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The Four Essentials I Left With After Essentials

4pt0 Essentials

Going into the February 2015 Essentials weekend at 4.0 Schools in New Orleans, I thought, “Awesome, this is the weekend where I get all my questions answered about how to start my business.”

Actually, I left with a lot more questions than I’d come with. What was different was that I suddenly had tools to start answering those questions—and I noticed a lot of landmines removed that I would’ve tripped into as well.

Overall, it was a better weekend than I could’ve hoped for. Here were my four most useful takeaways:

1.The Power of “Yes, And” in Idea Generation

I’ve been told that “Yes, and” is the fundamental rule of improv. It was also the driving force behind Essentials. In both business and improv, “Yes, and” serves as a way to validate another’s ideas and allow them to move forward and develop. It’s an outstanding tool for businesses in the “idea stage”—even if it took me a bit to adjust to not hearing “Oh my goodness that’s perfect already; you’re done, and actually here’s a giant check” (probably every startup founder’s fantasy).

2.User Empathy

I knew that understanding your market was important, but now I’ve got a word for it: user empathy. What’s more, I know a lot more about how to do it. In Essentials, we talked a lot about the power of focused interviews with people in your target market. Don’t ask leading questions, or assume the truth will be what you expect (or want): let your users speak for themselves, and you’ll be amazed what comes up!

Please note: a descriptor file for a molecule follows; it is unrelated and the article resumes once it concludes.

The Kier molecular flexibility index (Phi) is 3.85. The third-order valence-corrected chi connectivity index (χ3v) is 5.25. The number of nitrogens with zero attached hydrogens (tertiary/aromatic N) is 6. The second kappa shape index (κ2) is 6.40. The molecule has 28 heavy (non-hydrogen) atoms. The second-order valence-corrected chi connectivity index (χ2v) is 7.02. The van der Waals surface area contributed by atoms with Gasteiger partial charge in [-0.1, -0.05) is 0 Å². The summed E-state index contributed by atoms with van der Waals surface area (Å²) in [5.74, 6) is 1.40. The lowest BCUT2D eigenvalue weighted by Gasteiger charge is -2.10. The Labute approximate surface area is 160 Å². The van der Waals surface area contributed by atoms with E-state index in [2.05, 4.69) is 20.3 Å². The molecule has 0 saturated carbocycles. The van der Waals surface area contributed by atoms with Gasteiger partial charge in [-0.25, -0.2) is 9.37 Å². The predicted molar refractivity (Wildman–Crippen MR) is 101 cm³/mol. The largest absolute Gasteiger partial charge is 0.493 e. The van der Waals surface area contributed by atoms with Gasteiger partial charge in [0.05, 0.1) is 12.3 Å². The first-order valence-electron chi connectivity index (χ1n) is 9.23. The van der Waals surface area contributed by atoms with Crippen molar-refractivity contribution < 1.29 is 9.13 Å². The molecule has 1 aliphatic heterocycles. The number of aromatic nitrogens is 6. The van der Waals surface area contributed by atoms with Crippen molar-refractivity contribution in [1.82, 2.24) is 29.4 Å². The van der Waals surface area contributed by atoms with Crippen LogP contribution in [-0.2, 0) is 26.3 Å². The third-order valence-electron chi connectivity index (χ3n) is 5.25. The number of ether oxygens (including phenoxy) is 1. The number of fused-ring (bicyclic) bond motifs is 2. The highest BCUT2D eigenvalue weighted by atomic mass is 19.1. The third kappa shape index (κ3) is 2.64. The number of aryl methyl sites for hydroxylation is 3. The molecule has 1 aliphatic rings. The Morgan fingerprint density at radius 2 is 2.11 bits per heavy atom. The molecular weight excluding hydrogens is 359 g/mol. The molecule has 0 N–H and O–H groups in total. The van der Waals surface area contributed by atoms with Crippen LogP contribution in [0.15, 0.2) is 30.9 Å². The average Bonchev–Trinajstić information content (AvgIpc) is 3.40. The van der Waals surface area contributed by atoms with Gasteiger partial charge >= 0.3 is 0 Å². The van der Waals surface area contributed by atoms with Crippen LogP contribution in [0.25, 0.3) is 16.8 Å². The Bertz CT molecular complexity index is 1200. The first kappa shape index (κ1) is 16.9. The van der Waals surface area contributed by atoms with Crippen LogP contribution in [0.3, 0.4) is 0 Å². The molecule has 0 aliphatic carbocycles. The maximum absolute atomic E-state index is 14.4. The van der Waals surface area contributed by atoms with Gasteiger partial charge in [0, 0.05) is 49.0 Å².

Far too many organizations aim to help a population that they only understand conceptually. Feedback and empathy can only help to better your understanding of the space you’re attempting to enter.

3.Just Ship It

I haven’t always been a risk-taker; in fact, I’ve typically done everything in my power to avoid “No,” as irrational as I know that can be. But Sheryl Sandberg said it best: We need to shift from thinking “I’m not ready to do that” to thinking “I want to do that—and I’ll learn by doing it.”

Through its emphasis on testing and validation, Essentials pushed me toward action. We can only sit on the sidelines observing for so long; eventually, we have to just dive in and immerse ourselves in the problem and its solution. By the time we reach implementation, our idea will have transformed to something leaner and more directed.

4.Unpack and Streamline

My interviews with students and college advisors initially led me to broaden my user and solution. I wanted to help everyone attempting to get into college, and I wanted to provide them every resource possible in order to get them there. When starting a social business, it is easy to get swept away with all of the issues impacting your user. You have to choose one. It’s perfectly fine to have big goals about how your organization could eventually solve multiple problems for a community, but it will be easier for you to gain credibility that you can solve other issues if you can solve one really well.

 

Where Am I Now?

Essentials gave me the boost I needed to start getting things done. Over the past few weeks I’ve held a series of workshops, have solidified partnerships with two more schools, and will be pitching at NOEW tonight. (wish me luck!)

I hope you know a bit more about what you can expect from this amazing program. If you have an education startup and get the chance to attend Essentials, I’d highly recommend it!

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